In a lot of ways, Dante Exum was supposed to be the next great NBA point guard, and was the prototypical type of player the NBA, at the time, truly coveted. He was long and unselfish. He was a good passer, with a tremendous ceiling and a sturdy floor. Injuries, and a lack of a consistent jumper, doomed him, however. So even though the Jazz were very optimistic about him coming in, his injuries and inefficiency caught up with him.
Trades then happened, followed by Exum going off to the EuroLeague for a few seasons, before returning stateside to play for the Dallas Mavericks. And the Jazz's once ballyhooed and hyped fifth-overall pick from the 2014 NBA Draft is finally finding his success nearly a decade later.
He's putting up a 2.1 BPM for the season, while posting the highest true shooting percentage of his career (61.5%), and putting up career-best figures from the floor (52.8%) and from three (40.8%). He's on pace to score more points this season than in any point prior in his career, and maybe even in totality, if he stays healthy and is part of the Mavericks rotation. He's even on a three-game streak where he's shooting 64% overall, and 66.7% from three. He's averaging just under 21 points per game during that span, 4.6 rebounds, 5.3 assists, and is playing some of his best defense in his career. He even went 7 of 9 from three against the Los Angeles Lakers.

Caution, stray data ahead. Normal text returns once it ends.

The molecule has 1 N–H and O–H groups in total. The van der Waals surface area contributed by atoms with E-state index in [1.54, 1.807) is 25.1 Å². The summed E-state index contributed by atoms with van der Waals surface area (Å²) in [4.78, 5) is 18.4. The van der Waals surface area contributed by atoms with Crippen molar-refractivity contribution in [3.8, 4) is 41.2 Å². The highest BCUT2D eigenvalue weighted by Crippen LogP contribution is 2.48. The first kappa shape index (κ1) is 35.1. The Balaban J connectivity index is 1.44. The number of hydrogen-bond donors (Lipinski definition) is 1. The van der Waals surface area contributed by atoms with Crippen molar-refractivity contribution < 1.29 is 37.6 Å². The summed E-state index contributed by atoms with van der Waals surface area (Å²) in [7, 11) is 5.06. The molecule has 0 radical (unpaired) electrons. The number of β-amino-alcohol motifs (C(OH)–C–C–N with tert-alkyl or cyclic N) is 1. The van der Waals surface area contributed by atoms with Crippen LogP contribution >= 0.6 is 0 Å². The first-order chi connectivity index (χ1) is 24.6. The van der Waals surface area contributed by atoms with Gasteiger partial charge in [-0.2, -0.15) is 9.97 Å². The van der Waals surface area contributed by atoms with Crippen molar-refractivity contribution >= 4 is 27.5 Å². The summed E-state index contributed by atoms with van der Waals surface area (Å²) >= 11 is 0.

And despite all that, the Utah Jazz were right to move on from him. Let's be clear, if Exum somehow ended up on the block and the Jazz got him; that would be a great trade. He'd be the team's best point guard from the jump and would bring stability to the position with some much-needed efficiency and consistency, both things rookie upstart Keyonte George can't bring on a nightly basis, yet.
But just because the Jazz would take him in a Salt Lake City minute, that doesn't mean that Exum would've become this player had he stayed with the franchise. Clearly, the time away from the NBA and the mounting injuries forced Exum to change up a lot of his game, and is now unrecognizable from who he was when he was first with the Jazz.
It's likely he wouldn't become this impressive cog in the Mavericks machine if he hadn't gone overseas for some time.